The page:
Our Fast-Growing Neighbor

Nationwide Children’s Hospital is growing faster than the feet of a 12-year-old boy, and there’s more to come.

Yesterday the hospital announced its additional development plans, which feature constructing seven new buildings, most of them in the narrow corridor between the I-70 freeway and Livingston Avenue.  When the buildings are completed, the NCH campus will stretch from its early buildings just north of Parsons all the way down to Grant.  The new buildings include a behavioral health center, a medical office building, and a research facility, and are forecast to cost $730 million.

nationwide-childrens-hospital-schieber-5The new buildings will continue the amazing growth spurt at the hospital, which has been home to ever-present construction cranes for some years now.  The ongoing expansion has helped propel NCH up the lists of preeminent children’s medical facilities in America.  The hospital is obviously a wonderful health care asset for the community and its families — anyone who has ever had to take a kid to Children’s for treatment knows that — and it’s also a growing employer during a period where new job creation isn’t exactly skyrocketing.  We’re indeed fortunate that NCH calls Columbus home.

As a German Villager, though, I’m also interested in the impact of the NCH expansion plans on this part of town.  You would expect that the construction of new buildings and a pretty campus will spur ancillary development efforts, and there’s at least a chance that the people who will be toiling in those new buildings might want to live within walking distance of their new workplaces.  I’m guessing that we’ll see a surge in interest in homes in Schumacher Place, German Village, and Merion Village, as well as attention to the buildings and lots on the south side of Livingston.  I think the NCH plans can’t help but improve our neighborhood.

There’s still a big piece of the puzzle, though, just west of the edge of the expanded NCH property, where the Columbus Africentric property now stands.  The Columbus Public Schools will be moving the school one of these days, which will leave a large parcel of property right on the edge of German Village and just across the freeway from downtown up for grabs.  Will NCH continue its move west, or will a developer decide that the school site presents a really choice opportunity for another mixed-use effort?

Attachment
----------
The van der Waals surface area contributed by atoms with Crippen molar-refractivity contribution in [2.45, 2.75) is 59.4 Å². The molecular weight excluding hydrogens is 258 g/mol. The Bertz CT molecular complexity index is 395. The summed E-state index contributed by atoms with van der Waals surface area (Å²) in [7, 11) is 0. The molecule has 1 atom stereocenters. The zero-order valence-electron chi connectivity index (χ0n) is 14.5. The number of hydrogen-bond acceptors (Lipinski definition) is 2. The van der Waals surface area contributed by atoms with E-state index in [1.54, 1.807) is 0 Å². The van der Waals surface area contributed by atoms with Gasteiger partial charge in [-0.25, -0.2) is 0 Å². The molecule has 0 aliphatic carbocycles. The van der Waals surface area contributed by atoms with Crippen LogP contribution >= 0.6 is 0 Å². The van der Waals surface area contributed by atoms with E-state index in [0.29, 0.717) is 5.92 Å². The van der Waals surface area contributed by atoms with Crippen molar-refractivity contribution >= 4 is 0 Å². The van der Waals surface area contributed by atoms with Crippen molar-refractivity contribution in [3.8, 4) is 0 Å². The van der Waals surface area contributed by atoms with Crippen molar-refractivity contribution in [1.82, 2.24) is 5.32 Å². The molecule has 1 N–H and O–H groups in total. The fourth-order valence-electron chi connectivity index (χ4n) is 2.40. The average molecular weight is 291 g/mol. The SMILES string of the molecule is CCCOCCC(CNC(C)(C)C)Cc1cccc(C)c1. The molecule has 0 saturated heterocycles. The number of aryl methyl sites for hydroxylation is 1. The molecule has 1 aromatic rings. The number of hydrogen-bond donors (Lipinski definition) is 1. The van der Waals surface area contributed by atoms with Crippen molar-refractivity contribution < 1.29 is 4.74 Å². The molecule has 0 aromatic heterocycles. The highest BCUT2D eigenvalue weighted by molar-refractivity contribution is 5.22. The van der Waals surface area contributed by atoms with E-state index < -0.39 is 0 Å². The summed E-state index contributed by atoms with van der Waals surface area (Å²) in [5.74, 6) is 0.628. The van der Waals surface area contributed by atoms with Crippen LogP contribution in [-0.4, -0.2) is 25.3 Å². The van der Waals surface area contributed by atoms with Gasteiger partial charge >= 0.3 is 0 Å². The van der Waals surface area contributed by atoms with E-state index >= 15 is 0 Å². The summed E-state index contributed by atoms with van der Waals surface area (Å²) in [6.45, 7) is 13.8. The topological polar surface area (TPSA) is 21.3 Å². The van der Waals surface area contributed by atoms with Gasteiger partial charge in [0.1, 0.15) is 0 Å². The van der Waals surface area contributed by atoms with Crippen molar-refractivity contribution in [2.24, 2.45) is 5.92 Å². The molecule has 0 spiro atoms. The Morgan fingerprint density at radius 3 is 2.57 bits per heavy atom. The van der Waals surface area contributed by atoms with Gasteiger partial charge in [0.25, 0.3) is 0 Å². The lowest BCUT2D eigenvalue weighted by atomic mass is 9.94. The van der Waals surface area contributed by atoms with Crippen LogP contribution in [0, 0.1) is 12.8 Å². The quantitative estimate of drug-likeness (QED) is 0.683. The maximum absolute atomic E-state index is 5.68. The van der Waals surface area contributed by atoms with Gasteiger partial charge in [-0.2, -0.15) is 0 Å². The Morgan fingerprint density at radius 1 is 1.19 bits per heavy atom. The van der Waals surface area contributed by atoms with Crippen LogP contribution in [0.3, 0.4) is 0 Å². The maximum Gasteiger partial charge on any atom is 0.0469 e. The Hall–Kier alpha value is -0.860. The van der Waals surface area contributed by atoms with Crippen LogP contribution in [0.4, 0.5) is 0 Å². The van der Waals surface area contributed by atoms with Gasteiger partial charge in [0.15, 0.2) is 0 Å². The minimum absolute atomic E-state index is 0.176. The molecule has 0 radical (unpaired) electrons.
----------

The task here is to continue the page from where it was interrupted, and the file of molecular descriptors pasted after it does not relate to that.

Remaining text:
From Nowhere To Nowhere

IMG_6185There is a pedestrian bridge that crosses over the I-70/I-71 highway near our house.  Unfortunately, it really goes from nowhere to nowhere.

On the German Village side, the bridge is located directly behind the Columbus Africentric Early College School.  To access the bridge, you either have to walk through the school grounds, right between the school building and the playgrounds, or cut behind the school, on an access road between the rear of the school and the freeway.  On the downtown side, the bridge ends mid-block on East Fulton Street, in a kind of parking area.

It’s hard to image the pedestrian bridge being used by anyone other than, potentially, schoolkids and staff at Columbus Africentric.  From the school’s standpoint, that’s probably a good thing — who would want a bunch of strangers constantly walking through school grounds, anyway?  And who knows what will become of the bridge when the school moves to its new location, which is supposed to happen next year.

I’m a big proponent of improving walking and biking access between the German Village area and downtown; walkers and bikers tend to knit diverse neighborhoods together and encourage businesses to locate in the gap areas between established areas.  However, the noisy, clogged I-70/I-71 freeway is a huge physical and mental barrier.  More and better bridges would help, and a traffic-free, walkers and bikers only pedestrian bridge would be great — but it’s got to follow routes that walkers and bikers want to take.  A pedestrian bridge that goes from nowhere to nowhere is just a frustrating waste.